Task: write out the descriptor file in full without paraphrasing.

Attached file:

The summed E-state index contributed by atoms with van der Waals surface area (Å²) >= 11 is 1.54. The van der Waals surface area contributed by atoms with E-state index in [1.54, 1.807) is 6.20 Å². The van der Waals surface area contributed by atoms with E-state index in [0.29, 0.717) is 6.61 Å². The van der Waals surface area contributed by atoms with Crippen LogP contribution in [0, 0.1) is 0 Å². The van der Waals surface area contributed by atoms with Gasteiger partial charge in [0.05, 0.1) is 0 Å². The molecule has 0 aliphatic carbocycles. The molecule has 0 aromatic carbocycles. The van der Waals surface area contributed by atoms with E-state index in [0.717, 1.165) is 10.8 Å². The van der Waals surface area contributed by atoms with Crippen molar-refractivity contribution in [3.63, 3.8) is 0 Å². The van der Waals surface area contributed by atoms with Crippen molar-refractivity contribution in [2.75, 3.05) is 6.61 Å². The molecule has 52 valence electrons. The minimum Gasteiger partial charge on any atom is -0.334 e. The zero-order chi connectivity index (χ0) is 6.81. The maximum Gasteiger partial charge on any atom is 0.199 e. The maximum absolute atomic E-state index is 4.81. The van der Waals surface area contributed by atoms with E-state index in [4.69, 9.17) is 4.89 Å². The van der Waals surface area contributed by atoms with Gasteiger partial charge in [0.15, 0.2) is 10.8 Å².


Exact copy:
The summed E-state index contributed by atoms with van der Waals surface area (Å²) >= 11 is 1.54. The van der Waals surface area contributed by atoms with E-state index in [1.54, 1.807) is 6.20 Å². The van der Waals surface area contributed by atoms with E-state index in [0.29, 0.717) is 6.61 Å². The van der Waals surface area contributed by atoms with Crippen LogP contribution in [0, 0.1) is 0 Å². The van der Waals surface area contributed by atoms with Gasteiger partial charge in [0.05, 0.1) is 0 Å². The molecule has 0 aliphatic carbocycles. The molecule has 0 aromatic carbocycles. The van der Waals surface area contributed by atoms with E-state index in [0.717, 1.165) is 10.8 Å². The van der Waals surface area contributed by atoms with Crippen molar-refractivity contribution in [3.63, 3.8) is 0 Å². The van der Waals surface area contributed by atoms with Crippen molar-refractivity contribution in [2.75, 3.05) is 6.61 Å². The molecule has 52 valence electrons. The minimum Gasteiger partial charge on any atom is -0.334 e. The zero-order chi connectivity index (χ0) is 6.81. The maximum Gasteiger partial charge on any atom is 0.199 e. The maximum absolute atomic E-state index is 4.81. The van der Waals surface area contributed by atoms with E-state index in [4.69, 9.17) is 4.89 Å². The van der Waals surface area contributed by atoms with Gasteiger partial charge in [0.15, 0.2) is 10.8 Å².